Promoted as a monumental model for the rest of the world, the new climate change legislative and regulatory proposals under consideration now in Sacramento are being heralded as a way to transform global policy. Combined, SB 32 and SB 350 would establish the state’s energy and climate change policy for decades to come. Unfortunately, the legislation also grants state agencies, particularly the California Air Resources Board, extraordinary power to develop and implement policy, relegating our Southern California elected representatives to a secondary role.

BizFed certainly does not question the state’s desire to develop programs that will reduce greenhouse gas emissions. Rather, our concern lies with the ability of our legislators to have a central role in shaping future policy and protecting the people in our region. While regulatory agencies must abide by minimal open government rules, they are largely unaccountable to the regular Californians who will bear the costs and reap the rewards of such monumental policy shifts. However, elected officials must face those very constituents, explain their decisions, and be accountable for how these major policy shifts affect daily life for the people they represent.

The legislation sets goals that stretch into 2030 and 2050 — that’s projecting 15 and 35 years into the future, at a time when California’s environmental, economic and social systems may be vastly different. And the bills do not require any major regulatory decisions during these timeframes to be brought back to the Legislature for approval or modification. There are no off-ramps or conditions that would require state agencies to halt harmful programs or modify programs causing unintended consequences. The bills are also void of any requirement to meet certain milestones, to compare costs and benefits, or to report on the impact to the economy or jobs.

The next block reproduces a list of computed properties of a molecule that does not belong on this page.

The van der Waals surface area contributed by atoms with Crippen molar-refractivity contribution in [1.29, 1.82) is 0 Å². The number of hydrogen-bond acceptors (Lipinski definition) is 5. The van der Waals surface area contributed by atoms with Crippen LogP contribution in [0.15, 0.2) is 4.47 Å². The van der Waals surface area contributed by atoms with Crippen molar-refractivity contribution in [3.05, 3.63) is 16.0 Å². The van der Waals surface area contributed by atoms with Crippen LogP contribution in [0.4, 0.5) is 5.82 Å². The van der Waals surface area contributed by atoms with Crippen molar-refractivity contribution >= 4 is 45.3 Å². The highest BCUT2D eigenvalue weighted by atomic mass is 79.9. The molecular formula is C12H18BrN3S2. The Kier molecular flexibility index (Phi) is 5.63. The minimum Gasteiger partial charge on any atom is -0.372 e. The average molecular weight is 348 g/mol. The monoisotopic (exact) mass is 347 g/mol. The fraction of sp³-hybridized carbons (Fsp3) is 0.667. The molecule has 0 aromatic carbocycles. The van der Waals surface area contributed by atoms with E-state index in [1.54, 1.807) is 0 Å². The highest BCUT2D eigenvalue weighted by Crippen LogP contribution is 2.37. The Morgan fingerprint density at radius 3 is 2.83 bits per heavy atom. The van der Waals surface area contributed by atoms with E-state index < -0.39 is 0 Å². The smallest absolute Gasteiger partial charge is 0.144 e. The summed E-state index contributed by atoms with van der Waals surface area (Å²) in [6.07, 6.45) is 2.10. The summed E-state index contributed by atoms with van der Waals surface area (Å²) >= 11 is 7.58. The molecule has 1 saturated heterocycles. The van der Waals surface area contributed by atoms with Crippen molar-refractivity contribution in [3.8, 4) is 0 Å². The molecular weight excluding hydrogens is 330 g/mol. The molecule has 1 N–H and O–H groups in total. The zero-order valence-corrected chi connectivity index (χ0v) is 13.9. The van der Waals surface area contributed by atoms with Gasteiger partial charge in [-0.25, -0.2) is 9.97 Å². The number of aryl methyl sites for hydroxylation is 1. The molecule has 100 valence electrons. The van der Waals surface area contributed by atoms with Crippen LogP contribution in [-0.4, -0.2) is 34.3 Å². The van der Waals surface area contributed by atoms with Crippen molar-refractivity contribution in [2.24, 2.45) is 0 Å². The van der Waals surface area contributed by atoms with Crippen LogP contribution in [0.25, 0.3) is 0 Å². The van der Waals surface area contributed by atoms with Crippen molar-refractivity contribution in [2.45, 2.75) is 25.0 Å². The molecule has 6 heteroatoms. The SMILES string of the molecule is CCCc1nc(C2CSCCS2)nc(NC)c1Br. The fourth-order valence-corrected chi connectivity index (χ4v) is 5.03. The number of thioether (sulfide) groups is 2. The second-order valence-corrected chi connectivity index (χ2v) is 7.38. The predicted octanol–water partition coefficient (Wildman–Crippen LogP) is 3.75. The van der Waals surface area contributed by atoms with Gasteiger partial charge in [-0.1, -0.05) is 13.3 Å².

Why does BizFed care so much about ensuring elected officials preserve a strong role in the process? According to a report by Dr. Michael Shires from Pepperdine University, BizFed members and Southern California residents have more at stake than other parts of the state. “Los Angeles County and California already have some of the highest energy costs in the United States …Adding to these already-high prices are the pressures that emerge from the implementation of AB 32 and the state’s Renewable Portfolio Standards which will, over time, require the state to purchase growing levels of energy from renewable, but frequently more expensive, sources.” The author further notes that gasoline, diesel and other fuel prices are also likely to be significantly impacted under the implementation of climate change programs.

The study points to the fact that Los Angeles has already lost a significant number of manufacturing jobs. Since many manufacturing operations are energy-dependent (both electricity and natural gas), the study notes that climate change policies may have two unintended effects: More manufacturing job losses, and “the populations most likely to be affected are workers struggling to transition into the middle class. Because of the demographics of the Los Angeles County workforce and the location of manufacturing jobs within the region, these workers are most likely to be poor and minority— predominantly Latino and African-American.”

A lot can happen in the next 15 years, especially if elected officials abdicate so much accountability and authority to a state agency for such a long a period of time. We ask our Southern California representatives to fight to preserve the Legislature’s role in this “monumental” proposed legislation so we can ensure practical environmental protections while also protecting and growing our economy.

Tracy Rafter is the Founding CEO of the Los Angeles County Business Federation.